Shumen Basics

Shumen was a nice city to visit. There’s not an overwhelming amount to see, but it has a beautiful pedestrian street, some interesting monuments, and the biggest mosque in the country. I spent a full day in Shumen exploring the sights. A tourist information center is open along bulevard Slavyanski for ideas on what to see in town.

I stayed at Hotel Minaliat Vek. It’s set in the 18th century home of Bulgarian educator Racho Rachev. It was a very comfortable place to stay and didn’t feel like a hotel at all. I paid €26 for the night.

Hotel Minaliat Vek in Shumen, Bulgaria

Hotel Minaliat Vek

My dinner was at Popsheytanova Kushta. They serve decent traditional Bulgarian food and have big portions.

No matter where you eat, you should try the locally produced beer, Shumensko Pivo. It’s distributed all over Bulgaria and the brewery is in Shumen. It’s also the oldest brewery in the country, founded in 1882.

The bus station and railway station share a parking lot on the east side of town. I arrived on a bus from Ruse and departed on a bus to Varna. The railway station has service to Sofia.

Most of the things I wanted to see were within walking distance, but when I needed a taxi, it worked out well. I used three taxis, each one was fair and we got around the language barrier when I needed them to wait. One was even nice enough to call a friend who spoke English to communicate effectively.

3 thoughts on “Shumen Basics

  1. MB

    Very much enjoy your Shuman posts. Any comments on language barriers with English? I’m curious to plan an Eastern Europe journey, thanks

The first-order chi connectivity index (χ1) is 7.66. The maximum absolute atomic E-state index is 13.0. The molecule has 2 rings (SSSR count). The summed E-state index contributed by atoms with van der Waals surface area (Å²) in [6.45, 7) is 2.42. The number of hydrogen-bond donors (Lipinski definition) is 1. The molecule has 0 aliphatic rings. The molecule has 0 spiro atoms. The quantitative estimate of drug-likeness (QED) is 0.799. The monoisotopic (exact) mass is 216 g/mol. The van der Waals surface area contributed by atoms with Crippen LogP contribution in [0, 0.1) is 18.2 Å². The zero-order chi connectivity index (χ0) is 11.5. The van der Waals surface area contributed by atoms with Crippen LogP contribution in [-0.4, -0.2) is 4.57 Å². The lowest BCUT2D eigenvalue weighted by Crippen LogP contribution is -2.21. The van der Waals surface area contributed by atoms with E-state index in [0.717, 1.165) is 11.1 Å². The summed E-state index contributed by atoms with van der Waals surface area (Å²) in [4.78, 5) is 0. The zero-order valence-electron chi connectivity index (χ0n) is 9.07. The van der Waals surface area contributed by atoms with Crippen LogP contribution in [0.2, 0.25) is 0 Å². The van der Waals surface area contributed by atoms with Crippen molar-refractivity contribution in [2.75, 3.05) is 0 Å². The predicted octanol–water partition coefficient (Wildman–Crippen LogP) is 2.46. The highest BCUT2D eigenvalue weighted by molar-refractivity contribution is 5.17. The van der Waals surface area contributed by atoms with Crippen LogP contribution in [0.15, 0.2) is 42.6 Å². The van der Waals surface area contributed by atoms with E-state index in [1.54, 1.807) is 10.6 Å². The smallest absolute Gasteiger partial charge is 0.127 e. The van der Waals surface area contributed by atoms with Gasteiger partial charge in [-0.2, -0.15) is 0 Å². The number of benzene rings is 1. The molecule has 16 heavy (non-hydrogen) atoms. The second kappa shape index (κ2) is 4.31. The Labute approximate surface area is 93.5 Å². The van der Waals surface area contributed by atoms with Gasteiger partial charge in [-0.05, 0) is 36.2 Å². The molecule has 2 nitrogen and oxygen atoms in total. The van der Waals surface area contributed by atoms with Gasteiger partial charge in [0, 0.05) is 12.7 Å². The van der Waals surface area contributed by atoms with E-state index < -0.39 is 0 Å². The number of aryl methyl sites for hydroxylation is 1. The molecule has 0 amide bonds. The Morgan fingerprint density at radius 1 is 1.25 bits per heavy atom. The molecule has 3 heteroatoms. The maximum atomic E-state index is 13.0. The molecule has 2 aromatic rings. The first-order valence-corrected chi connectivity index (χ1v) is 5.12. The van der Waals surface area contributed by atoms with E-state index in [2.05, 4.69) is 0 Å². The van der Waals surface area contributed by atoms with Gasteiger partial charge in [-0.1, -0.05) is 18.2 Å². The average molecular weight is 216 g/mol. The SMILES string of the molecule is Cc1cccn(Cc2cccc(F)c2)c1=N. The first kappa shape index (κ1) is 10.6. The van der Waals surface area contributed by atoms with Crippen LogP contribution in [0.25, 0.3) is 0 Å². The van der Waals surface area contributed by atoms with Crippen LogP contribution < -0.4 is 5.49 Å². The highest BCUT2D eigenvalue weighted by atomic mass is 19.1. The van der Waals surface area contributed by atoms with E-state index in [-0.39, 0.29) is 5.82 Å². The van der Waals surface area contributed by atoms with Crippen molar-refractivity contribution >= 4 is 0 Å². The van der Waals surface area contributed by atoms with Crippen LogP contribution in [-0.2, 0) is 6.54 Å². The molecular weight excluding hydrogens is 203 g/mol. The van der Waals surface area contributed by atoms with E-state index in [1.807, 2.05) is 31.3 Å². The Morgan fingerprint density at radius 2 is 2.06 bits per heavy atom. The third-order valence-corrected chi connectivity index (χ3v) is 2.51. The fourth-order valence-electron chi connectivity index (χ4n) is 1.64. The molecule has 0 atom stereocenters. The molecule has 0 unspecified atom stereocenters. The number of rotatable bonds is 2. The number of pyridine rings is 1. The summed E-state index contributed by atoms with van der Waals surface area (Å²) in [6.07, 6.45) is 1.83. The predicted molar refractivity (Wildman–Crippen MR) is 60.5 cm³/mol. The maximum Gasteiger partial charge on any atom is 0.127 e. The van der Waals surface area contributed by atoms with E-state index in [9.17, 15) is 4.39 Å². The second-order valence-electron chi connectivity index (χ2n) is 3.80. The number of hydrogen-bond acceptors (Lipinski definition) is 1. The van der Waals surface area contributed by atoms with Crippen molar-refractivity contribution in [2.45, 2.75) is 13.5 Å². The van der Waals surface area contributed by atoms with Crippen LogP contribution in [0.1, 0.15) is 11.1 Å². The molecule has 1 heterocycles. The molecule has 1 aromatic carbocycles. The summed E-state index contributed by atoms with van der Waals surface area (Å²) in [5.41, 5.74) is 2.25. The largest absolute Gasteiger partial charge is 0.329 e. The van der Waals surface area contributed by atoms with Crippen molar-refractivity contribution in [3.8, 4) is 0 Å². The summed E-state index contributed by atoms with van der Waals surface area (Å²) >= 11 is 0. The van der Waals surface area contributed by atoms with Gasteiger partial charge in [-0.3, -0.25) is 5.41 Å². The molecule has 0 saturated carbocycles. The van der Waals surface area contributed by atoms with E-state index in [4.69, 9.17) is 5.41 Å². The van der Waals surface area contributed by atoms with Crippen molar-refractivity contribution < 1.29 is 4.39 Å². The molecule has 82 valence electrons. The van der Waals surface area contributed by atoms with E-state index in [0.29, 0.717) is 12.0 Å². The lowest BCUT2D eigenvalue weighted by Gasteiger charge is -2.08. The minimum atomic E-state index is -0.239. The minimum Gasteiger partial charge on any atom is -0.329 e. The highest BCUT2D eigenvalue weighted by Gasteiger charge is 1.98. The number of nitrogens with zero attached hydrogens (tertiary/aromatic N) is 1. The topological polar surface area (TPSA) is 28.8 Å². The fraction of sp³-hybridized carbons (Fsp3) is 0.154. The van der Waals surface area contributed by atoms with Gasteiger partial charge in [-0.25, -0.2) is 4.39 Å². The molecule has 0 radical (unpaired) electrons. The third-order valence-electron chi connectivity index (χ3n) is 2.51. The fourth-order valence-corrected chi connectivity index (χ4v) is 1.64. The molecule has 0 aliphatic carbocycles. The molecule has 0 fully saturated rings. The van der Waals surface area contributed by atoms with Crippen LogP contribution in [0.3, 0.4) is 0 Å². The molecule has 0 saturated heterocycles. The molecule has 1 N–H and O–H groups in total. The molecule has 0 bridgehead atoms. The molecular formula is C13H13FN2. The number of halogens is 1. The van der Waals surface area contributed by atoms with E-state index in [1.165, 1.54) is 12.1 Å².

1. nomadicniko

      Thank you! I’ll be posting more about Bulgaria in the next couple months.
      I was worried about the language barrier when I visited Bulgaria, Albania, and Romania, but things worked out well. Many restaurants had an English or photo menu and some museums/archaeological sites had a sheet of paper/audioguide in English. Several university students and hotel/hostel workers spoke at least basic English so there was always someone I could count on to answer my questions. The toughest part was transportation. Bus and train stations rarely had English speakers working and schedules could be a bit strange, but the people were very helpful. If I mentioned the destination to a worker, they would take me directly to the bus or ticket office. I didn’t use many taxis but drivers were usually honest, except in Varna.
      Good luck! If you decide to travel through Eastern Europe, it’ll be a rewarding experience, and I’m happy to answer any more questions you may have.

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